Newspaper Page Text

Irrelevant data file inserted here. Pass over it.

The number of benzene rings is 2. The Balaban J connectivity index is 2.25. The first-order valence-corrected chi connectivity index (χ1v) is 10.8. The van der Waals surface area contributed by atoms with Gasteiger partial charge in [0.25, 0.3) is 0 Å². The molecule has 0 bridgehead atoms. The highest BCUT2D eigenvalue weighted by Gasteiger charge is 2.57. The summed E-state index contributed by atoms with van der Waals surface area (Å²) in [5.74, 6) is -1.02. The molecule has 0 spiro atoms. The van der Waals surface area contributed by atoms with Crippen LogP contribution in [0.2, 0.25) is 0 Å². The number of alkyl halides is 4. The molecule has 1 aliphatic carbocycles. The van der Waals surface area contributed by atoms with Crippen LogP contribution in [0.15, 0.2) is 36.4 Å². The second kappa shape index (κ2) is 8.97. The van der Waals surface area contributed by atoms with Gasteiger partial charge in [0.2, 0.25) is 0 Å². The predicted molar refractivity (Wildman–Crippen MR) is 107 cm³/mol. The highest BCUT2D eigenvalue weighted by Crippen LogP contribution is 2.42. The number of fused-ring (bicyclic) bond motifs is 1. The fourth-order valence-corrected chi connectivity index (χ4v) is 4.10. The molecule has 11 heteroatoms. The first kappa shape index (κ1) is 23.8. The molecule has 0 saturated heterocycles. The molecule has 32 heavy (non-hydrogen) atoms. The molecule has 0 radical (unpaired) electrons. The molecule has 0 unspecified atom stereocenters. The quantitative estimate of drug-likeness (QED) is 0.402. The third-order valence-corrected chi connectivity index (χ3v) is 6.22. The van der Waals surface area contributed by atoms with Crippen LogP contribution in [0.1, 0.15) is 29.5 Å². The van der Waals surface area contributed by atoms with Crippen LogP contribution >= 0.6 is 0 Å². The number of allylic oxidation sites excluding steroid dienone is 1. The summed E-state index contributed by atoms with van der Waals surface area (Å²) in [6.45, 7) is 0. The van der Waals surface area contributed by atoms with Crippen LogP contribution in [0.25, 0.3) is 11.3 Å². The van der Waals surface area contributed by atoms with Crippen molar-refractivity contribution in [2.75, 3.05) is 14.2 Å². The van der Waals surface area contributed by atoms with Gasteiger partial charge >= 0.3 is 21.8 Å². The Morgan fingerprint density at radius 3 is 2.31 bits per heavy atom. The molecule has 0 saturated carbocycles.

Not by any means the finest res taurant in the town, the Cafe de Fri , cassee was not to be despised, how ever, even for-the seaside. ' '- Old Mr. Wasser had dined there the -first three evenings of his holiday, but ) there was one point of mystery, one element of quaintness. Invariably he . ordered one dozen oysters, and quite ' as invariably the waiter placed before 'him just eleven of these well-known $biyalvular molluscs eleven and n6 npre. On the fourth evening the same trouble arose. Mr. Wasser looked : cloBely at the plate, tested the multi ; plication again and again with his finest arithmetical acumen, and then i summoned the waiter by means of the cracked, unmusical gong beside i him. ;. "Waiter,", he said indulgently, and yiet withal firmly, "I ordered one ; ',aozen oysters. Now, in my young ; days one dozen comprised precisely .twelve. Why, then, varlet, dost al . iivays bring but a paltry eleven?" The waiter adjusted his serviette to the required- position on his fore arm and bowed elegantly. Likewise Jie went "Ahem!" "Sir," he said, calmly and evenly, ''none of our patrons care to sit thir teen at table!" - FROM BONNIE SCOTLAND s It happened last AuguBt. Tommy .Smith, a lad thoroughly Engllgh In every way, went to spend a part of 5his summer holidays with his cousinB, he McCannies. r For weeks past he had been look tag forward eagerly to this trip, but -when it actually came about the visil proved aBory disappointment to. Hiim. At any rate, Tommy took vio Jgnt exception to the exceedingly Sprain food provided for him in his i cousins' house. For six mornings running his breakfast consisted of nothing more interesting than plain oatmeal a state of affairs intolerable to Tommy, accustomed as he was to a healthy repast of eggs and bacon. Hence, on the seventh morning, when again he found the same dull, stodgy fare before him, he turned to the younger oT,his cousins and plain tively inquired: "Freddie, don't you ever have milk with your porridge?" Freddy laughed. "Eh, James,'' he said to his elder brother, "the ladthinks it's Christ-i mas!" THEMASTER WORD By Berton Braley. , In days of old when wizards dwelt " Within a world of fancy, When imps and gnomes and pixies dealt In spells of necromancy, They had Strang phrases full of dread Uncanny incantations Which, with the proper cadence said, Caused wondrous complications. With queer conniptions, dire and dark, The magic wordB they muttered, And thunder rolled at each remark These old magicians uttered. We have no witches nowadays, No wizard dire who chortles, And yet we have one master phrase Which plays the deuce with mortals. It brings them joy, it brings thena bliss, It brings them endless trouble, It makes a Mrs. of a Miss, Turns single into double. It brings you peace, it brings you strife, It lights the skies above you. i It is the Master Word of life That little phrase, "I love you! o o - Heard at a Restaurant Chatty Walter (glancing out of window) The rain'll be here in a minute or two now, sir. Customer Well, I didn't order it; I'm waiting for a chop.